The PanCareSurFup cohort of 83,333 five-year survivors of childhood cancer: a cohort from 12 European countries.

Grabow, Desiree; Kaiser, Melanie; Hjorth, Lars; Byrne, Julianne; Alessi, Daniela; Allodji, Rodrigue S; Bagnasco, Francesca; Bárdi, Edit; Bautz, Andrea; Bright, Chloe J; de Vathaire, Florent; Feijen, Elizabeth A M; Garwicz, Stanislaw; Hagberg, Oskar; Haupt, Riccardo; Hawkins, Mike M; Jakab, Zsuzsanna; Kremer, Leontien C M; Kuehni, Claudia E; Kuonen, Rahel; ... (2018). The PanCareSurFup cohort of 83,333 five-year survivors of childhood cancer: a cohort from 12 European countries. European journal of epidemiology, 33(3), pp. 335-349. Springer 10.1007/s10654-018-0370-3

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Childhood cancer survivors face risks from a variety of late effects, including cardiac events, second cancers, and late mortality. The aim of the pan-European PanCare Childhood and Adolescent Cancer Survivor Care and Follow-Up Studies (PanCareSurFup) Consortium was to collect data on incidence and risk factors for these late effects among childhood cancer survivors in Europe. This paper describes the methodology of the data collection for the overall PanCareSurFup cohort and the outcome-related cohorts. In PanCareSurFup 13 data providers from 12 countries delivered data to the data centre in Mainz. Data providers used a single variable list that covered all three outcomes. After validity and plausibility checks data was provided to the outcome-specific working groups. In total, we collected data on 115,596 patients diagnosed with cancer from 1940 to 2011, of whom 83,333 had survived 5 years or more. Due to the eligibility criteria and other requirements different numbers of survivors were eligible for the analysis of each of the outcomes. Thus, 1014 patients with at least one cardiac event were identified from a cohort of 39,152 5-year survivors; for second cancers 3995 survivors developed at least one second cancer from a cohort of 71,494 individuals, and from the late mortality cohort of 79,441 who had survived at least 5 years, 9247 died subsequently. Through the close cooperation of many European countries and the establishment of one central data collection and harmonising centre, the project succeeded in generating the largest cohort of children with cancer to date.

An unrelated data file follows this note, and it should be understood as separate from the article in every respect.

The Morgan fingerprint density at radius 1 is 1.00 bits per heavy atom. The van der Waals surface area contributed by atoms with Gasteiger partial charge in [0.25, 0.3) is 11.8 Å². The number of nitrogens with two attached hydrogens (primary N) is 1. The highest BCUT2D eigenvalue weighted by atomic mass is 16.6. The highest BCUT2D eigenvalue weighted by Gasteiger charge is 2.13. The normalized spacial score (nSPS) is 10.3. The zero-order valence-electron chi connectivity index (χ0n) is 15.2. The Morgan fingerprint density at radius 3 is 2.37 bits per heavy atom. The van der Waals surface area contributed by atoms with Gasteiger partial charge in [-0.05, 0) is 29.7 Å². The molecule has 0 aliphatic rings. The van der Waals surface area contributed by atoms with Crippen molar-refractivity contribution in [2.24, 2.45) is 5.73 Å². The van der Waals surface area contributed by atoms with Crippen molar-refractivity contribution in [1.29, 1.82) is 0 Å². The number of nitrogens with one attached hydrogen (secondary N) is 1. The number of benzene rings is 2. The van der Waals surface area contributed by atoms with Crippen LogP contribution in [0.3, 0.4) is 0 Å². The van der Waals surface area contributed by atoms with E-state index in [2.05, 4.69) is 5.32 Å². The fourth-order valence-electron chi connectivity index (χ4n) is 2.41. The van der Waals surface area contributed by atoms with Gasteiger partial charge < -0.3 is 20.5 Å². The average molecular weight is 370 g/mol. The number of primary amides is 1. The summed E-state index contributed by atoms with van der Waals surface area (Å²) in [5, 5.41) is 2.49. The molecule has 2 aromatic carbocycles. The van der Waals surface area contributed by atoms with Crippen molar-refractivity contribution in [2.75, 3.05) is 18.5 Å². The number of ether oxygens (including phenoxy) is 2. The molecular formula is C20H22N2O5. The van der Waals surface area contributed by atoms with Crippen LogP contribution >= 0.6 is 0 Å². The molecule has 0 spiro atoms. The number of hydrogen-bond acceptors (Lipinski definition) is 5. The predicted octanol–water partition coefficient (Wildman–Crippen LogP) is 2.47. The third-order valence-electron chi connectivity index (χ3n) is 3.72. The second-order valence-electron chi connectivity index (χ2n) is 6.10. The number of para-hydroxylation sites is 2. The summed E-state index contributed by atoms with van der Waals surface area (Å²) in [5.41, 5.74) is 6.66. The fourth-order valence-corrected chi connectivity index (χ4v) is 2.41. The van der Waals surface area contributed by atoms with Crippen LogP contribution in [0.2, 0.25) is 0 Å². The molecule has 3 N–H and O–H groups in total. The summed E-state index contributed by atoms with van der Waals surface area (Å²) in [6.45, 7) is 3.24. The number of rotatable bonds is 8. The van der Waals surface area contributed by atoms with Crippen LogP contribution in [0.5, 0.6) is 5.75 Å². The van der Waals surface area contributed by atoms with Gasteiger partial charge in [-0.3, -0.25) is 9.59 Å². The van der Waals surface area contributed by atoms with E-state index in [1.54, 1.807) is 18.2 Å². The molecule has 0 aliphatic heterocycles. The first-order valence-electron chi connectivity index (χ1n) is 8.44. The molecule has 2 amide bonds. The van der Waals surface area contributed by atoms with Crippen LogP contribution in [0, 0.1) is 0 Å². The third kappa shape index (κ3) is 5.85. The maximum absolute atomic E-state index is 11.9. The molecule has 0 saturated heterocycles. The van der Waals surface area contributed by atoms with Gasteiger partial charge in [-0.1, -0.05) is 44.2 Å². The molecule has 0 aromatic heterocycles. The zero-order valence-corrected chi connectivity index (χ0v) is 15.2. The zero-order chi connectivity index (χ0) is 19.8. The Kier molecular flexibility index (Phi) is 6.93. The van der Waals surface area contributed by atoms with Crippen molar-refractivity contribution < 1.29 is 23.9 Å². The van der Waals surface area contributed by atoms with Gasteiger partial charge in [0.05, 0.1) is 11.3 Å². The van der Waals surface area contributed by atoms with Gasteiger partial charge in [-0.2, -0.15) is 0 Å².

Item Type:

Journal Article (Original Article)

Division/Institute:

04 Faculty of Medicine > Pre-clinic Human Medicine > Institute of Social and Preventive Medicine
04 Faculty of Medicine > Department of Gynaecology, Paediatrics and Endocrinology (DFKE) > Clinic of Paediatric Medicine

UniBE Contributor:

Kühni, Claudia and Kuonen, Rahel

Subjects:

600 Technology > 610 Medicine & health
300 Social sciences, sociology & anthropology > 360 Social problems & social services

ISSN:

0393-2990

Publisher:

Springer

Language:

English

Submitter:

Doris Kopp Heim

Date Deposited:

13 Mar 2018 12:24

Last Modified:

23 Oct 2019 12:24

Publisher DOI:

10.1007/s10654-018-0370-3

PubMed ID:

29497894

Uncontrolled Keywords:

5-Year survivors Childhood and adolescent cancer Epidemiology European Cohort Follow-up Late effects

BORIS DOI:

10.7892/boris.112891

URI:

https://boris.unibe.ch/id/eprint/112891

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